Tuesday, February 20, 2007

Mysteries and Mental Models

I've for quite some time been wanting to write a post about a phenomenon I've encountered numerous times, and now I finally persuade myself to put my thoughts down in words. Let's for now just refer to the phenomenon as "Black Box of Mystery" (BBM).

It's a well known fact in the world of computer-human interaction that a lot of usability problems arise when the mental models in the user interface doesn't match the mental models of the user. Then the software seizes to be intuitive and the users stop using it (or at least they'll hate using it). Put in other words, a user interface should behave as if it is what the user thinks it is. So far so good. But now the problems starts pouring in. For users might be at different levels of knowledge and hence have different mental models. And what about that software thats just too complex to be understood?

I have some examples of how people react to BBMs.
When I sit in my car and turn on the wheel, it fits my mental model perfectly that the wheels start turning, and if I'm driving the car will begin to turn. The steering wheel is at least a part of my car thats not a BBM (several other parts are).
In my car I also have a navigator. It would have been a scary BBM to me before I learned about shortest path algorithms and GPS. Now I've luckily learned to accept it, but it did take some adaptations of my mental model. My wife on the other hand doesn't care how it works. She has accepted that it's a black box and just has full faith in it's working. I have tried to ask her how she thinks it can decide on good instructions for her to find home - her answer was simple "well..it's has a GPS so it knows where I live". I suppose her answer is correct in a way.

My beloved grandmother had a TV, and although she spend most of her time watching it she also claimed to hate it. She was afraid of it - cause she didn't understand it. To her it was one big BBM, and she certainly didn't appreciate the fact that she didn't know how all the little people had gotten inside it. She always needed help to tune it to the right channels, and if it was moved and a cable fell out, she'd call somebody to fix it, terrified of touching the thing herself.

I feel the same way about BBMs I encounter in my daily life. Like the SqlAdapter in the .NET framework. I know Microsoft wants me to use it to connect my datasets to my sql-server, but I don't trust it. It's totally a BBM to me and I'd always prefer to use SqlCommands instead, cause they fit my mental model more. They do what I tell them to, when I tell them to do it - and I can fully understand their purpose.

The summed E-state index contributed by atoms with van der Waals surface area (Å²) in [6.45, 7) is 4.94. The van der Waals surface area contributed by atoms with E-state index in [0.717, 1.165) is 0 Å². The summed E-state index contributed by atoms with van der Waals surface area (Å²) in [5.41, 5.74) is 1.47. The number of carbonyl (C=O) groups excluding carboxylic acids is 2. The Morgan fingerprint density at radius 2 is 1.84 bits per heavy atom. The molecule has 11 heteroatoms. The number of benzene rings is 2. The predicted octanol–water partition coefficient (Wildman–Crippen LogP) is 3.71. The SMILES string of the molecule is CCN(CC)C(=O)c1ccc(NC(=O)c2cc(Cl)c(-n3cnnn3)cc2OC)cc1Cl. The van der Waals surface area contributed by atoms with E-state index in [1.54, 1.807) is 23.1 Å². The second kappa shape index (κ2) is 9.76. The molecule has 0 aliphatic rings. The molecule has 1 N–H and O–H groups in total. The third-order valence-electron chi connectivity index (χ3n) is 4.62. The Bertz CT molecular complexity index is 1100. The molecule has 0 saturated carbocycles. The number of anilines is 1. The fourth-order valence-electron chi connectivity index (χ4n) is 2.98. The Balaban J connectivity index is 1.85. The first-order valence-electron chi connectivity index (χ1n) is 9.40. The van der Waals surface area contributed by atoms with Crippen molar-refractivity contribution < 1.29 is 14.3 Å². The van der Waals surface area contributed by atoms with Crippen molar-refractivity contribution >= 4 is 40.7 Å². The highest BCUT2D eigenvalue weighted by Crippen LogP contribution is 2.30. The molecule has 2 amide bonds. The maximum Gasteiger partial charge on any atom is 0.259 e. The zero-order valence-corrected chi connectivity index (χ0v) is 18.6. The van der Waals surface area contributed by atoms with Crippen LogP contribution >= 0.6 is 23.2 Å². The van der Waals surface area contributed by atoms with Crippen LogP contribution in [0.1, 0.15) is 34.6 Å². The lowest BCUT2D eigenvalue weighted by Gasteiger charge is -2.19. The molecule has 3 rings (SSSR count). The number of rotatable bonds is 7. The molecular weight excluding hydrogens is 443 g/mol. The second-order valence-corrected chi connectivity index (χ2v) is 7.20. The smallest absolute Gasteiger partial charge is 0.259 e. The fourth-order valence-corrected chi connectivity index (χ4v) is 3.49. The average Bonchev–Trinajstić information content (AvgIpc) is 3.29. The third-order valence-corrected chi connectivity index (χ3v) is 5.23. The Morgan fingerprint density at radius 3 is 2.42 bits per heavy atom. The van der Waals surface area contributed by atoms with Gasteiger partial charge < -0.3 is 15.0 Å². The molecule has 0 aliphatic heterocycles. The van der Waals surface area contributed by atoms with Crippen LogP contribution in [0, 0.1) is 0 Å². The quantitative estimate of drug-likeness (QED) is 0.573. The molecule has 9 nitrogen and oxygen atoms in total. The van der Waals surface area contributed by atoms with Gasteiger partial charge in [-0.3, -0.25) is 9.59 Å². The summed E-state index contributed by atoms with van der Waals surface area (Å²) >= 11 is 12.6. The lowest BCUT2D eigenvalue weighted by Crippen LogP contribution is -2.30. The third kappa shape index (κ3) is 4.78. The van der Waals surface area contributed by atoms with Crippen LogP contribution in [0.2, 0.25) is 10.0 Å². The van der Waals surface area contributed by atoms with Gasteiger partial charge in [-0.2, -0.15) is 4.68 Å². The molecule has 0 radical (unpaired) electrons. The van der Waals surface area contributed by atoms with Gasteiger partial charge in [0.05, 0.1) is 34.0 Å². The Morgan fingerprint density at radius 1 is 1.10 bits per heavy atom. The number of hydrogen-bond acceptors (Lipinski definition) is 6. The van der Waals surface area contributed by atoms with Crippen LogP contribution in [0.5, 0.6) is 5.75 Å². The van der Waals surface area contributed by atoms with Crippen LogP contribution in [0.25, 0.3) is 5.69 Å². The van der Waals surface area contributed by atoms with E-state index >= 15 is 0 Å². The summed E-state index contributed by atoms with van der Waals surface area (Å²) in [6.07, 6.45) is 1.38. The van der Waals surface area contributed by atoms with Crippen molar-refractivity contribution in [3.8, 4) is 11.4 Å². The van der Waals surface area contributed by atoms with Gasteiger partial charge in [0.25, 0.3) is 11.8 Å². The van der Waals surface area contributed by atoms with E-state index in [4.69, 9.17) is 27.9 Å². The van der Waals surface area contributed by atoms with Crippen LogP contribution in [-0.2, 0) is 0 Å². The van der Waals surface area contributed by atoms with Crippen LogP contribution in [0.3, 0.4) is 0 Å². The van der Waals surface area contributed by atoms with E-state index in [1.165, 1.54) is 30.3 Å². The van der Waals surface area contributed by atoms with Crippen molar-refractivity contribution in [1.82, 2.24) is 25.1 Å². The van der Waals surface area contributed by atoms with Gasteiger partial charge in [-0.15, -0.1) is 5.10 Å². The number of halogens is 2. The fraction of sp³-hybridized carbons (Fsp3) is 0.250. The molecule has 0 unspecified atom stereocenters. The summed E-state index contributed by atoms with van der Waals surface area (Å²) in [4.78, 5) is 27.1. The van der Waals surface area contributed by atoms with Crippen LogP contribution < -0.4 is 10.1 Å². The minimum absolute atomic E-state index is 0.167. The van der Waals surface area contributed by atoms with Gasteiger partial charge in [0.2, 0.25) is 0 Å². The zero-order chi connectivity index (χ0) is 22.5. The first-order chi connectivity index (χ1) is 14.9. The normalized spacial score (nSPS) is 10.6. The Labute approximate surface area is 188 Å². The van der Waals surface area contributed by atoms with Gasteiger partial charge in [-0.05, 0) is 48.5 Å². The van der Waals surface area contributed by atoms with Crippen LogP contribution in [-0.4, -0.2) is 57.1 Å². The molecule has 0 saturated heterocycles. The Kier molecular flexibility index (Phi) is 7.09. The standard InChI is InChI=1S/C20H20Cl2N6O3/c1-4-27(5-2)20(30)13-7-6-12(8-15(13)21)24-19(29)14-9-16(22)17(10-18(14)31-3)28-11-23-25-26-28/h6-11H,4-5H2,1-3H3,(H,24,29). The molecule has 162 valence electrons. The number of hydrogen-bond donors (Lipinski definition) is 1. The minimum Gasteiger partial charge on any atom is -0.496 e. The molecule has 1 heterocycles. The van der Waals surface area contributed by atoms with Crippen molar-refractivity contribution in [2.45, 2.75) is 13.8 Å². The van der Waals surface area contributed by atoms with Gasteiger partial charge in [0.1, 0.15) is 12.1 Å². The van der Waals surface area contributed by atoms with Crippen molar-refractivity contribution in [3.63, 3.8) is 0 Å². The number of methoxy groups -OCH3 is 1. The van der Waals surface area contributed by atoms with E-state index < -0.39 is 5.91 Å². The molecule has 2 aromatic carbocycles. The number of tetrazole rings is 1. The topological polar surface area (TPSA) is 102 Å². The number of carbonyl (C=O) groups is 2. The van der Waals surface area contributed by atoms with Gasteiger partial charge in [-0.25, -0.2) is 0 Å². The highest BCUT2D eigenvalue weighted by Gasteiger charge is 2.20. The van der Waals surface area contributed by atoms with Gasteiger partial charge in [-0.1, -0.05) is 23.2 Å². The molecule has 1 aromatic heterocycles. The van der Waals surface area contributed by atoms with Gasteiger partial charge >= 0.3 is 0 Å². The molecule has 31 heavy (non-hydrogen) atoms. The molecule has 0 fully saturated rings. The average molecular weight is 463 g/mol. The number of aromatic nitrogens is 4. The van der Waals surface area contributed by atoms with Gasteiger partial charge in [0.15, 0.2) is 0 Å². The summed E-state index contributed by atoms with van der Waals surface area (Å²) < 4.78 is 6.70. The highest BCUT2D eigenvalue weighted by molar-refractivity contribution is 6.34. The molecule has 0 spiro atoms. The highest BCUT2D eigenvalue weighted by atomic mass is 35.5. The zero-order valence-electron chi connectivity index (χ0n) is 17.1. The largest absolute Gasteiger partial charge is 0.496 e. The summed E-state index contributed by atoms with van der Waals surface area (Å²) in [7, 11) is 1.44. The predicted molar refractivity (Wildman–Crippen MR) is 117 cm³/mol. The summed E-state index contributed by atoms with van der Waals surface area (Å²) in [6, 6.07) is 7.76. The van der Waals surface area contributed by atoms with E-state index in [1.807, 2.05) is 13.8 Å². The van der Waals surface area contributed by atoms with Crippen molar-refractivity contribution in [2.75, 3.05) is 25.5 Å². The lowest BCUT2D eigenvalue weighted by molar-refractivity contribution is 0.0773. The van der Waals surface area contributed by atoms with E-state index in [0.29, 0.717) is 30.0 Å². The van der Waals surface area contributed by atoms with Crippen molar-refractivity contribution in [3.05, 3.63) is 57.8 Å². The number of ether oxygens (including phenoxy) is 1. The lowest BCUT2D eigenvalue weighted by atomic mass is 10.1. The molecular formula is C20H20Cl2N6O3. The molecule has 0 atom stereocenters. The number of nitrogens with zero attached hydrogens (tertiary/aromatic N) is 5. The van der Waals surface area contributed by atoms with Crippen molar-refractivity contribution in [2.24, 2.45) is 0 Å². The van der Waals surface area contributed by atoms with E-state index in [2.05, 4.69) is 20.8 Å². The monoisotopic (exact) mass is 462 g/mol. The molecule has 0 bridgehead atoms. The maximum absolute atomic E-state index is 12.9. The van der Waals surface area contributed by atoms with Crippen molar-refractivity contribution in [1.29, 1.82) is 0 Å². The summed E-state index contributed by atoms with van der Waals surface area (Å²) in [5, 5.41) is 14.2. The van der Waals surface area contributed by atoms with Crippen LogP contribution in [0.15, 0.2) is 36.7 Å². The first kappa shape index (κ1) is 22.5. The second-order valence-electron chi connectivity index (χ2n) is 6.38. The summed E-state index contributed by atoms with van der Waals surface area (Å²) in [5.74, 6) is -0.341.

I guess thats something really tricky when you develop API's and frameworks. It's quite difficult to know the domain knowledge level at all users and hence it can be tricky to match their mental models without making BBMs for some of them.

As a part of MondoSearch we had a similar problem. When we first started making .NET API's to the search engine we faced the problem that all the users implementing it was webmasters with little or no .NET / programming knowledge.
In spite of coding examples and lots of guidelines and manuals our support was flooded with problems caused by bad/wrong code.
Something had to be done so we decided to make a SearchControl that could be put on aspx pages that handled all the typical logic related to having a search and result-page, code that was typically error-prone. Stuff like recreating a search upon postback, navigating in search results, narrowing the search, connecting to underlying search-API and so on.
When we released the SearchControl the non-developers like webmasters and supporters liked it instantly because it empowered them to do a lot of things they would have given up on doing before. But then our audience changed. The world had accepted .NET and that making a web-site was a joint developer/graphical designer/webmaster/??? task and all of a sudden we had developers getting annoyed with our Search Control. Why? Because to them it was a BBM that they didn't dare to use...
We soon after released a web-service that rendered a pretty clean code-wise access to all the search functionality. Today we maintain both interfaces and are in fact trying to adjust the SearchControl to be more "developer-friendly" by making it's actions and functionality more controllable and transparent.
But all in all I guess it helped me to learn a little lesson about Black boxes and their effects on people.

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